A person in power is always attractive, especially in politics. But what happens when the person in power is attracted to someone across the political spectrum?
In The American President (1995) Andrew Shepard (Michael Douglas) is the President Of The United States. He is also a widower with a growing daughter. The voting public likes his work, the next election seems like a piece of cake. Then Sydney Ellen Wade (Annette Bening), a paid political activist for an environmental lobby enters his life. Politics and personal life will soon clash as Sydney’s past comes to the light and Andrew must decide which (and who) is more important.
I like this movie. Douglas and Bening work well together on screen. The what if element of a single president a lobbyist from across the political spectrum makes for an interesting story.
Hollywood has a long tradition of making movies from Broadway musicals. While movie musicals flourished during the golden age of movie making, the fervor for movie musicals has slowly dissipated over the past thirty years. Hollywood has tried to resurrect the genre, but only a few of these movies have been successful.
In 2002, a movie was made based on the hit Broadway musical Chicago.
Velma Kelly (Catherine Zeta-Jones) and Roxie Hart (Renee Zellweger) are on death row, accused of murdering their significant others. Billy Flynn (Richard Gere) is the hot shot lawyer whose job it is to keep his clients famous and away from the gallows.
I saw the musical on Broadway years ago. The movie is very true to the stage show. It is subversive, entertaining and a commentary on how fame and the justice system makes for strange bedfellows.
In 1988, indie filmmaker John Waters introduced the world to the movie Hairspray and a new leading lady: Tracy Turnblad. Tracy is zaftig teenager in 1960’s Baltimore who just wants to dance on the local teenage dance show. But there are obstacles to her dream. In the early 2000’s, Hairspray was transferred to the Broadway stage and in 2007, it returned to silver screen, but as the musical.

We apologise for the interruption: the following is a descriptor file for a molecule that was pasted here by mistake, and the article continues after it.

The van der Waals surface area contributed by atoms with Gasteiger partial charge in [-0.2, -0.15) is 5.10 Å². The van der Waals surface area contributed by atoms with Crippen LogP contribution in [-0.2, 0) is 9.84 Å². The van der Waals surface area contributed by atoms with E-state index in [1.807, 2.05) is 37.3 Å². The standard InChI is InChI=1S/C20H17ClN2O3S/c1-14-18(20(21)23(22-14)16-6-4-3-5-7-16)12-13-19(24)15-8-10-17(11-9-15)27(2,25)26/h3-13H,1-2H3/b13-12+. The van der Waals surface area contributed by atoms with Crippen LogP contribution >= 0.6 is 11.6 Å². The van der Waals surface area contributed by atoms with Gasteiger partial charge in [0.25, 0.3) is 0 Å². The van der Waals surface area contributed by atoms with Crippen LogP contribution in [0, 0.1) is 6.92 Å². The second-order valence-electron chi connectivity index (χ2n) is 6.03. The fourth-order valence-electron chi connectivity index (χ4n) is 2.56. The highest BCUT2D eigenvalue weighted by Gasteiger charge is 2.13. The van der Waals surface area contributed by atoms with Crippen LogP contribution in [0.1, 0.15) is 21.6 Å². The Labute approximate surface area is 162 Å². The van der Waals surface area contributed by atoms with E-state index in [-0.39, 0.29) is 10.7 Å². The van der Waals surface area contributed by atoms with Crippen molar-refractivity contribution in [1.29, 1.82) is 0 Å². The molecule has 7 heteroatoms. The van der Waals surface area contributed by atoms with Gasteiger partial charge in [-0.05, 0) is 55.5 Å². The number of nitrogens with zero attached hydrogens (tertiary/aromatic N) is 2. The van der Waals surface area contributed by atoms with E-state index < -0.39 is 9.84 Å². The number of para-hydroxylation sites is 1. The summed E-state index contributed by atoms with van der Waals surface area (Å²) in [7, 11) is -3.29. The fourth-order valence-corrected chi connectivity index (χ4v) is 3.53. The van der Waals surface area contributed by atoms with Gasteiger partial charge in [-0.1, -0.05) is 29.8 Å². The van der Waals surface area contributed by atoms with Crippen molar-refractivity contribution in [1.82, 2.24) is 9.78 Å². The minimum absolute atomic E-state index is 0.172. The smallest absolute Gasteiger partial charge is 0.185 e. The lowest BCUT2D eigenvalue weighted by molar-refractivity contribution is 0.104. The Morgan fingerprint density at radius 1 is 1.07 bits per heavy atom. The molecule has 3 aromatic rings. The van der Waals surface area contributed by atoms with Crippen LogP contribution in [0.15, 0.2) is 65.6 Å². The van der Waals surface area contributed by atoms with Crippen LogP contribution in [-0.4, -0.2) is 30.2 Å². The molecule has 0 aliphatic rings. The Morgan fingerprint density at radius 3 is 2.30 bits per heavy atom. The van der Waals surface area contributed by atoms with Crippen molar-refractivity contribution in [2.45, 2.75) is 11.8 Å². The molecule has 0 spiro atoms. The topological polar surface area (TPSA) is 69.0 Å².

Taking over from Ricki Lake in the original movie and Marissa Jaret Winokur on Broadway was Nikki Blonsky as Tracy. In the traditional John Waters style, John Travolta and Christopher Walken play Tracy’s parents, Edna and Wilbur.
While I did enjoy this movie, it is a very colorful, sort of family friendly version of the original movie. It looses some of the biting satire and subversive quality with the 2007 movie. But, over all, it’s not bad.
Life is a very strange thing. Sometimes, when we think the chips are down, they are actually up.
In The Object Of My Affection (1998), Nina (Jennifer Aniston) and George (Paul Rudd) think that their fate has changed for the worse. Nina is pregnant by her overbearing boyfriend and their relationship is heading south, fast. George has been dumped by his boyfriend and needs a place to stay. Nina has an extra room and George needs the emotional attachment that he had with his ex-boyfriend.
They do everything together, until their relationship and Nina’s pregnancy begin to get complicated.
What I like about this movie is not only are the emotions of the characters realistic, but for the time, the plot is quite progressive. Nina and George are the cinematic Will and Grace in a world that was not quite ready for that kind of relationship.
I recommend this film and I would love to live in Nina’s apartment.